Coffee is a superlative beverage. But it is also a beverage of superlatives though some of the ways it’s earned that honor are, shall we say, slightly out of the ordinary. Here’s a look at coffee facts you won’t find on trade association web sites:
• The worlds largest iced coffee was prepared on July 17, 2014 at Caffé Bene in Yangju, South Korea. A team of what we assume were exhausted baristas filled a cup measuring almost 11 feet tall and 8½ wide with 3,758 gallons of black Americano coffee and ice cubes. Not to be outdone, the world’s largest hot cup was poured in London on November 5, 2012 and contained 3,487 gallons. Talk about a city that never sleeps…
• Our only question is did these record-breakers use the world’s largest French press to get the job done? Made by Salzillo Tea and in Murcia, Spain that behemoth is 7½ feet in height and 2 feet in diameter and requires a piston to filter its brew.
• It’s likely the only pot missing from the world’s biggest collection of coffee pots, which is owned by one Robert Dahl of Rövershagen, Germany and contains 27,390 individual coffee pots.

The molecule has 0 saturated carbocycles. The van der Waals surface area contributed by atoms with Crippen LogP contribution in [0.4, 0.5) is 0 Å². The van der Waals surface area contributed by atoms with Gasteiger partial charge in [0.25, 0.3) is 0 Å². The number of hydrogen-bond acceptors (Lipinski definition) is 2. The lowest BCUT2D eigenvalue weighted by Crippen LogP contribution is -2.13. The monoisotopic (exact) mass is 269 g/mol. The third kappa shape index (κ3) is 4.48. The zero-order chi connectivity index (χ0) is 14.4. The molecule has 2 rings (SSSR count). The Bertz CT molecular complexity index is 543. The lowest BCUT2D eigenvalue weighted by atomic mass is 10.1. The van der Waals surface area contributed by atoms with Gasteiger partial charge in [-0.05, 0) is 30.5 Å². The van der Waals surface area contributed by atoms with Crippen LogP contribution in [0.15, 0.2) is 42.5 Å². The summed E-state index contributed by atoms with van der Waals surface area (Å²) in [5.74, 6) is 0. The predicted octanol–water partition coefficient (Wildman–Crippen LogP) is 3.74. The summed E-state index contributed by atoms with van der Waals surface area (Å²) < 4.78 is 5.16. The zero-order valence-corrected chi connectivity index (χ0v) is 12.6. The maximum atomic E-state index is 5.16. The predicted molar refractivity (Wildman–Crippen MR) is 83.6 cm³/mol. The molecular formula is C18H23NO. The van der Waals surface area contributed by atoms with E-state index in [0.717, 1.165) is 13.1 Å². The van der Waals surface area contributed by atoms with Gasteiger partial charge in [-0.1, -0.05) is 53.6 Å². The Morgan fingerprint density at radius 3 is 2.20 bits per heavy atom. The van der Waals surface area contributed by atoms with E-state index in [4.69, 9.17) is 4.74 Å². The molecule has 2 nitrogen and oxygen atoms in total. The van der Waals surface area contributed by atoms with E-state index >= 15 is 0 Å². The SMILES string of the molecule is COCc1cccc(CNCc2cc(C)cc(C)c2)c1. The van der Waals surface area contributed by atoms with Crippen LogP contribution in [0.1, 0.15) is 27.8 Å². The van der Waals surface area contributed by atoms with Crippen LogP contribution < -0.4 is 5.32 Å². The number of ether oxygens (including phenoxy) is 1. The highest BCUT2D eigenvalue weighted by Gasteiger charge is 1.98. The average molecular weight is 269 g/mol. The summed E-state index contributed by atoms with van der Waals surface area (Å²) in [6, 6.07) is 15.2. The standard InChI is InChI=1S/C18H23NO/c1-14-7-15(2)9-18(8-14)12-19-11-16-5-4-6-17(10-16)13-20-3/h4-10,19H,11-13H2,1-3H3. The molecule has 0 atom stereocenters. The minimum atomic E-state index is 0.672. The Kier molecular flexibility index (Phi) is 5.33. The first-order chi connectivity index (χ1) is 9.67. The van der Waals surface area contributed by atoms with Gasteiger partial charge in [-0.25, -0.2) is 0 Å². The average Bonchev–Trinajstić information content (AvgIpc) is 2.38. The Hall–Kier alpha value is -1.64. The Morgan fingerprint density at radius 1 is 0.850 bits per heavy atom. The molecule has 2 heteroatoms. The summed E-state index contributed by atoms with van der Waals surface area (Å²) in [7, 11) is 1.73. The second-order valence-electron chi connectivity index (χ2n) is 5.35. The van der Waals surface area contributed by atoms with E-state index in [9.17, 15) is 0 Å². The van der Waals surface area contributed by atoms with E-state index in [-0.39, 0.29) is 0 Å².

• We’d like to get Robert together with Architects Louise Harpman and Scott Specht, who own the world’s most extensive collection of disposable plastic coffee cup lids. Somehow, for reasons that are not entirely obvious, the couple has managed to collect 550 different lids, some of which, for reasons that are even less clear, have been displayed at the Smithsonian Institute.
• 550 lids is nothing to the 300 baristas in Carvalhal, Portugal who set the world record for espresso shots last February by making 21,000 in a single hour. We’re guessing no one told them about the world’s fastest espresso machine, which cranks out an insomnia-inducing three gallons per minute.
• If it were up to us, we’d keep that machine in the back of the Car-puccino, a 1988 Volkswagon Scirocco that, like all road warriors, is powered only by coffee. In March 2010, it traveled 209 miles on coffee granules heated in a charcoal fire to produce hydrogen that was combusted for power. The car hit 60 miles per hour and went one mile for every equivalent of 56 espressos, a record we beat last week when we drove all the way to the coast after drinking just three.
• One thing we’ll never drink is coffee from pods created by Singapore’s Medano Coffee. Made from a combination of King Jantan peaberry coffee beans from North Sumatra, Indonesia and 22K gold dust, these are most expensive pods on Earth. Each one retails for $55.63 and (we’re guessing) includes an application for a second mortgage.
• Lastly, comes the world record for the most coffee ever consumed. We couldn’t find any details, but multiple sources report that someone somewhere once drank a buzz-busting 82 cups of coffee in a mere seven hours, and, we presume, never slept again. File that and all the rest under “Don’t Try This At Home.”